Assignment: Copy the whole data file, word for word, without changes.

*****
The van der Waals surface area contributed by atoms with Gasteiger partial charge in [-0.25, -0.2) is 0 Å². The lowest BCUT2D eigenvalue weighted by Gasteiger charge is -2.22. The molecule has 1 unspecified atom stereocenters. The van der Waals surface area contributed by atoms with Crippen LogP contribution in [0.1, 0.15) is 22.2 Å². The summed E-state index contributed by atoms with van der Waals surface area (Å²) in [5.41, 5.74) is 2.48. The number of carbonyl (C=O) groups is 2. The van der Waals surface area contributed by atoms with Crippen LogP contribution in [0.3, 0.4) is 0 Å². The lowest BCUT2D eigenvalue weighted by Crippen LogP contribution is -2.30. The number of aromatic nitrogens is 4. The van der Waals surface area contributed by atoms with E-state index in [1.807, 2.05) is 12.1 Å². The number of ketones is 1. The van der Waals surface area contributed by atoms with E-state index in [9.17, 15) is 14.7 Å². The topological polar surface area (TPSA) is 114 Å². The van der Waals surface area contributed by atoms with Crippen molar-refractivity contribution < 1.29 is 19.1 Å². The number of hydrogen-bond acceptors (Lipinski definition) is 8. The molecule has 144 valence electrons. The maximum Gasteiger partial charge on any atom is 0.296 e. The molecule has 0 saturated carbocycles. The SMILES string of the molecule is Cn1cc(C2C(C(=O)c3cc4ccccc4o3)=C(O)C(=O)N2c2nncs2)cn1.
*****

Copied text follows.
The van der Waals surface area contributed by atoms with Gasteiger partial charge in [-0.25, -0.2) is 0 Å². The lowest BCUT2D eigenvalue weighted by Gasteiger charge is -2.22. The molecule has 1 unspecified atom stereocenters. The van der Waals surface area contributed by atoms with Crippen LogP contribution in [0.1, 0.15) is 22.2 Å². The summed E-state index contributed by atoms with van der Waals surface area (Å²) in [5.41, 5.74) is 2.48. The number of carbonyl (C=O) groups is 2. The van der Waals surface area contributed by atoms with Crippen LogP contribution in [0.3, 0.4) is 0 Å². The lowest BCUT2D eigenvalue weighted by Crippen LogP contribution is -2.30. The number of aromatic nitrogens is 4. The van der Waals surface area contributed by atoms with E-state index in [1.807, 2.05) is 12.1 Å². The number of ketones is 1. The van der Waals surface area contributed by atoms with E-state index in [9.17, 15) is 14.7 Å². The topological polar surface area (TPSA) is 114 Å². The van der Waals surface area contributed by atoms with Crippen molar-refractivity contribution < 1.29 is 19.1 Å². The number of hydrogen-bond acceptors (Lipinski definition) is 8. The molecule has 144 valence electrons. The maximum Gasteiger partial charge on any atom is 0.296 e. The molecule has 0 saturated carbocycles. The SMILES string of the molecule is Cn1cc(C2C(C(=O)c3cc4ccccc4o3)=C(O)C(=O)N2c2nncs2)cn1.